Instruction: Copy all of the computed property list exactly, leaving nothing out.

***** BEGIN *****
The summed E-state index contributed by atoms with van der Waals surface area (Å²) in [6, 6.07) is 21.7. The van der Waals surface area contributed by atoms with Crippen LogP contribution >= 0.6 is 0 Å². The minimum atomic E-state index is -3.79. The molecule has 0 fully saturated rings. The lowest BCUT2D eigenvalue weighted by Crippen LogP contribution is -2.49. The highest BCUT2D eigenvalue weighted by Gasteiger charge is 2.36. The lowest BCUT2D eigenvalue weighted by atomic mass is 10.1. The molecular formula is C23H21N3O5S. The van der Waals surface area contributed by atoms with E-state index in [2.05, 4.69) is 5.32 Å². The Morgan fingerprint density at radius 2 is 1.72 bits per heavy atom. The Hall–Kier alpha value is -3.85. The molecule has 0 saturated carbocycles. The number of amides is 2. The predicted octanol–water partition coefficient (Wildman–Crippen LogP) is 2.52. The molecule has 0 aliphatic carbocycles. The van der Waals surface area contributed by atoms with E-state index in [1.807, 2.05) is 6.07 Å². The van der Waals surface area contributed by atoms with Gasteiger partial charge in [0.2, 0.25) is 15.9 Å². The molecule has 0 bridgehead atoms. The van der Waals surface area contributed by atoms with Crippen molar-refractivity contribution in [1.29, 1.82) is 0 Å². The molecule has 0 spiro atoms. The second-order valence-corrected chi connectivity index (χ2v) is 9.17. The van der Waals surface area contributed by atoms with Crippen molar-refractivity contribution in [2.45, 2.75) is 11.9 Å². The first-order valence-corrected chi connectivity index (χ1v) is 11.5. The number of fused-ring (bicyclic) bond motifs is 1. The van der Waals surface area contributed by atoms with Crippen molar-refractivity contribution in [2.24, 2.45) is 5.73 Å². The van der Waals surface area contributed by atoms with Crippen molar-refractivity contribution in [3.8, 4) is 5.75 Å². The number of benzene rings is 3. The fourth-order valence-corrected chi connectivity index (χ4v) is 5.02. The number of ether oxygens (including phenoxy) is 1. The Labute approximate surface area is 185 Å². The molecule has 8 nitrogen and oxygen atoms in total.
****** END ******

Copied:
The summed E-state index contributed by atoms with van der Waals surface area (Å²) in [6, 6.07) is 21.7. The van der Waals surface area contributed by atoms with Crippen LogP contribution >= 0.6 is 0 Å². The minimum atomic E-state index is -3.79. The molecule has 0 fully saturated rings. The lowest BCUT2D eigenvalue weighted by Crippen LogP contribution is -2.49. The highest BCUT2D eigenvalue weighted by Gasteiger charge is 2.36. The lowest BCUT2D eigenvalue weighted by atomic mass is 10.1. The molecular formula is C23H21N3O5S. The van der Waals surface area contributed by atoms with E-state index in [2.05, 4.69) is 5.32 Å². The Morgan fingerprint density at radius 2 is 1.72 bits per heavy atom. The Hall–Kier alpha value is -3.85. The molecule has 0 saturated carbocycles. The number of amides is 2. The predicted octanol–water partition coefficient (Wildman–Crippen LogP) is 2.52. The molecule has 0 aliphatic carbocycles. The van der Waals surface area contributed by atoms with E-state index in [1.807, 2.05) is 6.07 Å². The van der Waals surface area contributed by atoms with Gasteiger partial charge in [0.2, 0.25) is 15.9 Å². The molecule has 0 bridgehead atoms. The van der Waals surface area contributed by atoms with Crippen molar-refractivity contribution in [1.29, 1.82) is 0 Å². The molecule has 0 spiro atoms. The second-order valence-corrected chi connectivity index (χ2v) is 9.17. The van der Waals surface area contributed by atoms with Crippen molar-refractivity contribution in [2.45, 2.75) is 11.9 Å². The first-order valence-corrected chi connectivity index (χ1v) is 11.5. The number of fused-ring (bicyclic) bond motifs is 1. The van der Waals surface area contributed by atoms with Crippen molar-refractivity contribution in [2.24, 2.45) is 5.73 Å². The van der Waals surface area contributed by atoms with Crippen molar-refractivity contribution in [3.8, 4) is 5.75 Å². The number of benzene rings is 3. The fourth-order valence-corrected chi connectivity index (χ4v) is 5.02. The number of ether oxygens (including phenoxy) is 1. The Labute approximate surface area is 185 Å². The molecule has 8 nitrogen and oxygen atoms in total.